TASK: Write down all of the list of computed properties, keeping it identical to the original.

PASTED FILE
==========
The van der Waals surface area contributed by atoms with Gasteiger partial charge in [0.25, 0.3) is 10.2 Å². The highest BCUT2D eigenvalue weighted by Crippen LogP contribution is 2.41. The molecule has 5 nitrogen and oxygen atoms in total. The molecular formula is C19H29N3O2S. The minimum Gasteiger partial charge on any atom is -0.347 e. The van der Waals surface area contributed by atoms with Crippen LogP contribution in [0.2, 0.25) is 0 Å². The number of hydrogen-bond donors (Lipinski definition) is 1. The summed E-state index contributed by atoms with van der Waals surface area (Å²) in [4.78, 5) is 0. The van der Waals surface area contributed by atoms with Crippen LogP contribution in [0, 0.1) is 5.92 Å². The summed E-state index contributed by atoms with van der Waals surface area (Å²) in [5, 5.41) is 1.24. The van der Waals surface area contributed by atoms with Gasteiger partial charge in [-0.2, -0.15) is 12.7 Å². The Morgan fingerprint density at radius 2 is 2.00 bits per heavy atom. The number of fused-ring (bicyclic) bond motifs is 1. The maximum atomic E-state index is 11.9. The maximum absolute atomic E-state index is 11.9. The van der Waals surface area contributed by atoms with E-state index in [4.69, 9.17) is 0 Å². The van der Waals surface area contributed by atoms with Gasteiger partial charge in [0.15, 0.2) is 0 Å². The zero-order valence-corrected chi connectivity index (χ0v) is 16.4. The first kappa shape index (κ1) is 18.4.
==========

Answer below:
The van der Waals surface area contributed by atoms with Gasteiger partial charge in [0.25, 0.3) is 10.2 Å². The highest BCUT2D eigenvalue weighted by Crippen LogP contribution is 2.41. The molecule has 5 nitrogen and oxygen atoms in total. The molecular formula is C19H29N3O2S. The minimum Gasteiger partial charge on any atom is -0.347 e. The van der Waals surface area contributed by atoms with Crippen LogP contribution in [0.2, 0.25) is 0 Å². The number of hydrogen-bond donors (Lipinski definition) is 1. The summed E-state index contributed by atoms with van der Waals surface area (Å²) in [4.78, 5) is 0. The van der Waals surface area contributed by atoms with Crippen LogP contribution in [0, 0.1) is 5.92 Å². The summed E-state index contributed by atoms with van der Waals surface area (Å²) in [5, 5.41) is 1.24. The van der Waals surface area contributed by atoms with Gasteiger partial charge in [-0.2, -0.15) is 12.7 Å². The Morgan fingerprint density at radius 2 is 2.00 bits per heavy atom. The number of fused-ring (bicyclic) bond motifs is 1. The maximum atomic E-state index is 11.9. The maximum absolute atomic E-state index is 11.9. The van der Waals surface area contributed by atoms with E-state index in [4.69, 9.17) is 0 Å². The van der Waals surface area contributed by atoms with Gasteiger partial charge in [0.15, 0.2) is 0 Å². The zero-order valence-corrected chi connectivity index (χ0v) is 16.4. The first kappa shape index (κ1) is 18.4.